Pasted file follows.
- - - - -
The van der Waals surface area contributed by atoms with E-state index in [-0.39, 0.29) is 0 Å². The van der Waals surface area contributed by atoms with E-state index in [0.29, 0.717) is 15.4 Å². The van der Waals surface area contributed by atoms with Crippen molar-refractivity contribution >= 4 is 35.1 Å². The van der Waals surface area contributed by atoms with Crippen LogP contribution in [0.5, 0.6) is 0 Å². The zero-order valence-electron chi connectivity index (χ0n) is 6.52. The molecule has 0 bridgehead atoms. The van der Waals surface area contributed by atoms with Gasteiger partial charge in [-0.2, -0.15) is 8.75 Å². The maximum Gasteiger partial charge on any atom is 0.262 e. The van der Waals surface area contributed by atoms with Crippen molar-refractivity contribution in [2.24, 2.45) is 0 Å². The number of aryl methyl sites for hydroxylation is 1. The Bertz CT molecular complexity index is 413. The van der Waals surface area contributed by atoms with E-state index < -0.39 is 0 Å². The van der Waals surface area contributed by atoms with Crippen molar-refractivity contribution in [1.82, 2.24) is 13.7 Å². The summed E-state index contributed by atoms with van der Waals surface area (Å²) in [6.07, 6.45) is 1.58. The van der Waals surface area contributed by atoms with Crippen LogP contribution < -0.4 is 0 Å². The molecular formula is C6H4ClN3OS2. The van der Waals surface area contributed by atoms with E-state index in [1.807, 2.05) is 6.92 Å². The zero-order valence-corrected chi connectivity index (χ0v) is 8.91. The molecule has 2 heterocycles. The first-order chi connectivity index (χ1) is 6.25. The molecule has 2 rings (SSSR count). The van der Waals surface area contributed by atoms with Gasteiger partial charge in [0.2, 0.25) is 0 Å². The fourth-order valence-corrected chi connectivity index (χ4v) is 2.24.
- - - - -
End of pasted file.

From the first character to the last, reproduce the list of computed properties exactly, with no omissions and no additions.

The van der Waals surface area contributed by atoms with E-state index in [-0.39, 0.29) is 0 Å². The van der Waals surface area contributed by atoms with E-state index in [0.29, 0.717) is 15.4 Å². The van der Waals surface area contributed by atoms with Crippen molar-refractivity contribution >= 4 is 35.1 Å². The van der Waals surface area contributed by atoms with Crippen LogP contribution in [0.5, 0.6) is 0 Å². The zero-order valence-electron chi connectivity index (χ0n) is 6.52. The molecule has 0 bridgehead atoms. The van der Waals surface area contributed by atoms with Gasteiger partial charge in [-0.2, -0.15) is 8.75 Å². The maximum Gasteiger partial charge on any atom is 0.262 e. The van der Waals surface area contributed by atoms with Crippen molar-refractivity contribution in [2.24, 2.45) is 0 Å². The number of aryl methyl sites for hydroxylation is 1. The Bertz CT molecular complexity index is 413. The van der Waals surface area contributed by atoms with E-state index < -0.39 is 0 Å². The van der Waals surface area contributed by atoms with Crippen molar-refractivity contribution in [1.82, 2.24) is 13.7 Å². The summed E-state index contributed by atoms with van der Waals surface area (Å²) in [6.07, 6.45) is 1.58. The van der Waals surface area contributed by atoms with Crippen LogP contribution < -0.4 is 0 Å². The molecular formula is C6H4ClN3OS2. The van der Waals surface area contributed by atoms with E-state index in [1.807, 2.05) is 6.92 Å². The zero-order valence-corrected chi connectivity index (χ0v) is 8.91. The molecule has 2 heterocycles. The first-order chi connectivity index (χ1) is 6.25. The molecule has 2 rings (SSSR count). The van der Waals surface area contributed by atoms with Gasteiger partial charge in [0.2, 0.25) is 0 Å². The fourth-order valence-corrected chi connectivity index (χ4v) is 2.24.